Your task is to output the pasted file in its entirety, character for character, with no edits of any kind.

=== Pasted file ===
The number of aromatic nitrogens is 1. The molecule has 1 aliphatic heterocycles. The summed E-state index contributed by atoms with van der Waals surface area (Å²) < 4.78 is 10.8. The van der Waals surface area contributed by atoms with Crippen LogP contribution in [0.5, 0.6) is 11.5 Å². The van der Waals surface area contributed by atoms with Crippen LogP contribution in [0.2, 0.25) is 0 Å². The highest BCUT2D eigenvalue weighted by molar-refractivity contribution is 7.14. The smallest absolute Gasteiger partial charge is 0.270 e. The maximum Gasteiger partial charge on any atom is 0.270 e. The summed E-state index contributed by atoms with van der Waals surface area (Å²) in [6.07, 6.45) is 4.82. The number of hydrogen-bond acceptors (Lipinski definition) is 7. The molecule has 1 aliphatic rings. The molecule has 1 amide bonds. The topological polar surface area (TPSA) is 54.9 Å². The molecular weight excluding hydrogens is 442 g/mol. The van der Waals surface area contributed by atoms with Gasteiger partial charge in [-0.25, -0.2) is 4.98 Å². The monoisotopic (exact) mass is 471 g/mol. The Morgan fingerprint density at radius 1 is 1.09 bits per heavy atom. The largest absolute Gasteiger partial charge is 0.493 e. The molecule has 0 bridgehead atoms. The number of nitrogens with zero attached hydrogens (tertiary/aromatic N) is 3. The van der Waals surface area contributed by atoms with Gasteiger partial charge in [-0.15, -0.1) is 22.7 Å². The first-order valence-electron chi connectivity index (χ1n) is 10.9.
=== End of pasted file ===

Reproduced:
The number of aromatic nitrogens is 1. The molecule has 1 aliphatic heterocycles. The summed E-state index contributed by atoms with van der Waals surface area (Å²) < 4.78 is 10.8. The van der Waals surface area contributed by atoms with Crippen LogP contribution in [0.5, 0.6) is 11.5 Å². The van der Waals surface area contributed by atoms with Crippen LogP contribution in [0.2, 0.25) is 0 Å². The highest BCUT2D eigenvalue weighted by molar-refractivity contribution is 7.14. The smallest absolute Gasteiger partial charge is 0.270 e. The maximum Gasteiger partial charge on any atom is 0.270 e. The summed E-state index contributed by atoms with van der Waals surface area (Å²) in [6.07, 6.45) is 4.82. The number of hydrogen-bond acceptors (Lipinski definition) is 7. The molecule has 1 aliphatic rings. The molecule has 1 amide bonds. The topological polar surface area (TPSA) is 54.9 Å². The molecular weight excluding hydrogens is 442 g/mol. The van der Waals surface area contributed by atoms with Gasteiger partial charge in [-0.25, -0.2) is 4.98 Å². The monoisotopic (exact) mass is 471 g/mol. The Morgan fingerprint density at radius 1 is 1.09 bits per heavy atom. The largest absolute Gasteiger partial charge is 0.493 e. The molecule has 0 bridgehead atoms. The number of nitrogens with zero attached hydrogens (tertiary/aromatic N) is 3. The van der Waals surface area contributed by atoms with Gasteiger partial charge in [-0.15, -0.1) is 22.7 Å². The first-order valence-electron chi connectivity index (χ1n) is 10.9.